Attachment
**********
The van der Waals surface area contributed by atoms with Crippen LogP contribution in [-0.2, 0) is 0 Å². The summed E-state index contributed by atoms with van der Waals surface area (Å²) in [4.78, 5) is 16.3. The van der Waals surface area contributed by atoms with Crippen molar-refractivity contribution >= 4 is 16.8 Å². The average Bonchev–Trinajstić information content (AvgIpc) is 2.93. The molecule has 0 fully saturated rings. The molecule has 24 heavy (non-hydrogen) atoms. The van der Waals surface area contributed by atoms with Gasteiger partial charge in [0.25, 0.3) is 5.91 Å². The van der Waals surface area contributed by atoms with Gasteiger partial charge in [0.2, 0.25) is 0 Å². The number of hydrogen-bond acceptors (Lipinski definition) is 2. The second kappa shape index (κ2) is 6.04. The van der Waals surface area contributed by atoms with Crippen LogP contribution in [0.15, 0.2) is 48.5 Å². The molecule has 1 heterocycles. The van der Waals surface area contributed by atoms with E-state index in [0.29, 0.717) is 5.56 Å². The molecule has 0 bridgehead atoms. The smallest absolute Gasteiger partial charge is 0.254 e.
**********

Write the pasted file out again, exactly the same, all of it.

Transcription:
The van der Waals surface area contributed by atoms with Crippen LogP contribution in [-0.2, 0) is 0 Å². The summed E-state index contributed by atoms with van der Waals surface area (Å²) in [4.78, 5) is 16.3. The van der Waals surface area contributed by atoms with Crippen molar-refractivity contribution >= 4 is 16.8 Å². The average Bonchev–Trinajstić information content (AvgIpc) is 2.93. The molecule has 0 fully saturated rings. The molecule has 24 heavy (non-hydrogen) atoms. The van der Waals surface area contributed by atoms with Gasteiger partial charge in [0.25, 0.3) is 5.91 Å². The van der Waals surface area contributed by atoms with Gasteiger partial charge in [0.2, 0.25) is 0 Å². The number of hydrogen-bond acceptors (Lipinski definition) is 2. The second kappa shape index (κ2) is 6.04. The van der Waals surface area contributed by atoms with Crippen LogP contribution in [0.15, 0.2) is 48.5 Å². The molecule has 1 heterocycles. The van der Waals surface area contributed by atoms with E-state index in [0.29, 0.717) is 5.56 Å². The molecule has 0 bridgehead atoms. The smallest absolute Gasteiger partial charge is 0.254 e.